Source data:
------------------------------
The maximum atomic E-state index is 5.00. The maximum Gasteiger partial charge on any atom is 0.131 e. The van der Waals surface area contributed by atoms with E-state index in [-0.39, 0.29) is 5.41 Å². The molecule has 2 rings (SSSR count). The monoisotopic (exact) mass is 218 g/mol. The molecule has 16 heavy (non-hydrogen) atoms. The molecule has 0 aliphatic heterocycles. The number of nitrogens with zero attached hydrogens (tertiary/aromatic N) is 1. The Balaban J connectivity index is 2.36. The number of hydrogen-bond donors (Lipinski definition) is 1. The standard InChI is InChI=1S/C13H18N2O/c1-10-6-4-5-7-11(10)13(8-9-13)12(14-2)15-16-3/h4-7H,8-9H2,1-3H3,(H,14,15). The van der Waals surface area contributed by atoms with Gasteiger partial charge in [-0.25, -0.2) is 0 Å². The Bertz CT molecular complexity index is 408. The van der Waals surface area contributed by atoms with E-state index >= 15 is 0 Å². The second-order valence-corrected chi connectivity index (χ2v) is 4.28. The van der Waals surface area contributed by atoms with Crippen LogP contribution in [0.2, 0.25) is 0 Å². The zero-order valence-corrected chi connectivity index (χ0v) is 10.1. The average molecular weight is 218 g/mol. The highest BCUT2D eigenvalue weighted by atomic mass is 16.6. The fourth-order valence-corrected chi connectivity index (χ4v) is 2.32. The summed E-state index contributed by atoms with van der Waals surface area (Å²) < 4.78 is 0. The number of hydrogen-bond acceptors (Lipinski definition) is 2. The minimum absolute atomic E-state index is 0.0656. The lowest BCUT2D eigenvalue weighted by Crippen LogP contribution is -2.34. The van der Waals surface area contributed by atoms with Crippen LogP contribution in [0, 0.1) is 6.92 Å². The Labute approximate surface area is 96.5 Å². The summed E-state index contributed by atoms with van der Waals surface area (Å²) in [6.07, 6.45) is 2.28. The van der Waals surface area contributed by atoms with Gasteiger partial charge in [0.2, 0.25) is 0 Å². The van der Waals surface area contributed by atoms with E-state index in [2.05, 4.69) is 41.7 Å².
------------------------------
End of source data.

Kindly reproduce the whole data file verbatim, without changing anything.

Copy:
The maximum atomic E-state index is 5.00. The maximum Gasteiger partial charge on any atom is 0.131 e. The van der Waals surface area contributed by atoms with E-state index in [-0.39, 0.29) is 5.41 Å². The molecule has 2 rings (SSSR count). The monoisotopic (exact) mass is 218 g/mol. The molecule has 16 heavy (non-hydrogen) atoms. The molecule has 0 aliphatic heterocycles. The number of nitrogens with zero attached hydrogens (tertiary/aromatic N) is 1. The Balaban J connectivity index is 2.36. The number of hydrogen-bond donors (Lipinski definition) is 1. The standard InChI is InChI=1S/C13H18N2O/c1-10-6-4-5-7-11(10)13(8-9-13)12(14-2)15-16-3/h4-7H,8-9H2,1-3H3,(H,14,15). The van der Waals surface area contributed by atoms with Gasteiger partial charge in [-0.25, -0.2) is 0 Å². The Bertz CT molecular complexity index is 408. The van der Waals surface area contributed by atoms with E-state index >= 15 is 0 Å². The second-order valence-corrected chi connectivity index (χ2v) is 4.28. The van der Waals surface area contributed by atoms with Crippen LogP contribution in [0.2, 0.25) is 0 Å². The zero-order valence-corrected chi connectivity index (χ0v) is 10.1. The average molecular weight is 218 g/mol. The highest BCUT2D eigenvalue weighted by atomic mass is 16.6. The fourth-order valence-corrected chi connectivity index (χ4v) is 2.32. The summed E-state index contributed by atoms with van der Waals surface area (Å²) < 4.78 is 0. The number of hydrogen-bond acceptors (Lipinski definition) is 2. The minimum absolute atomic E-state index is 0.0656. The lowest BCUT2D eigenvalue weighted by Crippen LogP contribution is -2.34. The van der Waals surface area contributed by atoms with Crippen LogP contribution in [0, 0.1) is 6.92 Å². The Labute approximate surface area is 96.5 Å². The summed E-state index contributed by atoms with van der Waals surface area (Å²) in [6.07, 6.45) is 2.28. The van der Waals surface area contributed by atoms with Gasteiger partial charge in [0.2, 0.25) is 0 Å². The van der Waals surface area contributed by atoms with E-state index in [2.05, 4.69) is 41.7 Å².